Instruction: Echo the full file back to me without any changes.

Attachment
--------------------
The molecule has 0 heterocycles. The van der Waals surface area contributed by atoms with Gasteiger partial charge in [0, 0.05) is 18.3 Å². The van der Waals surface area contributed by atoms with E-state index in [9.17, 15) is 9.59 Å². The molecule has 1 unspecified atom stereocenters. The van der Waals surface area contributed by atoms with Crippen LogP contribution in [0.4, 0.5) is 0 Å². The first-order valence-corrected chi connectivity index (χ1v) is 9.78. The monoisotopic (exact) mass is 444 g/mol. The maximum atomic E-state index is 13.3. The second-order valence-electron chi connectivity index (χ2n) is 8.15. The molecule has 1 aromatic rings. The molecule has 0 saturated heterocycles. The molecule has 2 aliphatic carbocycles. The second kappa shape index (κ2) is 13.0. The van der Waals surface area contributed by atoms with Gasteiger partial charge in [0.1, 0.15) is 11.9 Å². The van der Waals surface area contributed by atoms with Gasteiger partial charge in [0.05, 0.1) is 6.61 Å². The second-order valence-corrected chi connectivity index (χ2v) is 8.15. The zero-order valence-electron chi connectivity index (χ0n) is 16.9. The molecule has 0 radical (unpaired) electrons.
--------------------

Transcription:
The molecule has 0 heterocycles. The van der Waals surface area contributed by atoms with Gasteiger partial charge in [0, 0.05) is 18.3 Å². The van der Waals surface area contributed by atoms with E-state index in [9.17, 15) is 9.59 Å². The molecule has 1 unspecified atom stereocenters. The van der Waals surface area contributed by atoms with Crippen LogP contribution in [0.4, 0.5) is 0 Å². The first-order valence-corrected chi connectivity index (χ1v) is 9.78. The monoisotopic (exact) mass is 444 g/mol. The maximum atomic E-state index is 13.3. The second-order valence-electron chi connectivity index (χ2n) is 8.15. The molecule has 1 aromatic rings. The molecule has 0 saturated heterocycles. The molecule has 2 aliphatic carbocycles. The second kappa shape index (κ2) is 13.0. The van der Waals surface area contributed by atoms with Gasteiger partial charge in [0.1, 0.15) is 11.9 Å². The van der Waals surface area contributed by atoms with Gasteiger partial charge in [0.05, 0.1) is 6.61 Å². The second-order valence-corrected chi connectivity index (χ2v) is 8.15. The zero-order valence-electron chi connectivity index (χ0n) is 16.9. The molecule has 0 radical (unpaired) electrons.